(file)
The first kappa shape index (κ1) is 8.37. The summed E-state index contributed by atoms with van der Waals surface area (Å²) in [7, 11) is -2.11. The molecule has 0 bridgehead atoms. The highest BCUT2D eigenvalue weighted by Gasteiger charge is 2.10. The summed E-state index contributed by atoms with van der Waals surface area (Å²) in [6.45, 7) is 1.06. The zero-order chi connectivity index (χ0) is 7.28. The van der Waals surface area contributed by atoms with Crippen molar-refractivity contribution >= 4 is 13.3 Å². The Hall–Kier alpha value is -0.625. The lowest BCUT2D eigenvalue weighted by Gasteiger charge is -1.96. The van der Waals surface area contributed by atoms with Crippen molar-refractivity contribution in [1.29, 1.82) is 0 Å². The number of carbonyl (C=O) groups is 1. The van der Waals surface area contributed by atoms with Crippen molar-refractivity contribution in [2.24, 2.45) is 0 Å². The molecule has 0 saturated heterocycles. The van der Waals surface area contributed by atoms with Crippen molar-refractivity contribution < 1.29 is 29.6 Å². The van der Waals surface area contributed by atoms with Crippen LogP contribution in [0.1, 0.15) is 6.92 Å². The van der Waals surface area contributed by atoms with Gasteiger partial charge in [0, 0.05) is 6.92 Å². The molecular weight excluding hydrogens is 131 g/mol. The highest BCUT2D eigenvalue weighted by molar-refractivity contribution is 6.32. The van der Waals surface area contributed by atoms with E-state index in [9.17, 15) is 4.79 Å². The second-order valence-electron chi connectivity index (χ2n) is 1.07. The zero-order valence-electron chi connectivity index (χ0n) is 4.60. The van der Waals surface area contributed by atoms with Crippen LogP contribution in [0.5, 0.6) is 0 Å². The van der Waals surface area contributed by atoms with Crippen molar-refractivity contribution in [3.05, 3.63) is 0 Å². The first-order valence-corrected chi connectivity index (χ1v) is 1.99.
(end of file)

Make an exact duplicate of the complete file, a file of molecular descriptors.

The first kappa shape index (κ1) is 8.37. The summed E-state index contributed by atoms with van der Waals surface area (Å²) in [7, 11) is -2.11. The molecule has 0 bridgehead atoms. The highest BCUT2D eigenvalue weighted by Gasteiger charge is 2.10. The summed E-state index contributed by atoms with van der Waals surface area (Å²) in [6.45, 7) is 1.06. The zero-order chi connectivity index (χ0) is 7.28. The van der Waals surface area contributed by atoms with Crippen molar-refractivity contribution >= 4 is 13.3 Å². The Hall–Kier alpha value is -0.625. The lowest BCUT2D eigenvalue weighted by Gasteiger charge is -1.96. The van der Waals surface area contributed by atoms with Crippen molar-refractivity contribution in [1.29, 1.82) is 0 Å². The number of carbonyl (C=O) groups is 1. The van der Waals surface area contributed by atoms with Crippen molar-refractivity contribution in [2.24, 2.45) is 0 Å². The molecule has 0 saturated heterocycles. The van der Waals surface area contributed by atoms with Crippen molar-refractivity contribution < 1.29 is 29.6 Å². The van der Waals surface area contributed by atoms with Crippen LogP contribution in [0.1, 0.15) is 6.92 Å². The van der Waals surface area contributed by atoms with Gasteiger partial charge in [0, 0.05) is 6.92 Å². The molecular weight excluding hydrogens is 131 g/mol. The highest BCUT2D eigenvalue weighted by molar-refractivity contribution is 6.32. The van der Waals surface area contributed by atoms with E-state index in [9.17, 15) is 4.79 Å². The second-order valence-electron chi connectivity index (χ2n) is 1.07. The zero-order valence-electron chi connectivity index (χ0n) is 4.60. The van der Waals surface area contributed by atoms with Crippen LogP contribution in [0.5, 0.6) is 0 Å². The van der Waals surface area contributed by atoms with Crippen molar-refractivity contribution in [3.05, 3.63) is 0 Å². The first-order valence-corrected chi connectivity index (χ1v) is 1.99.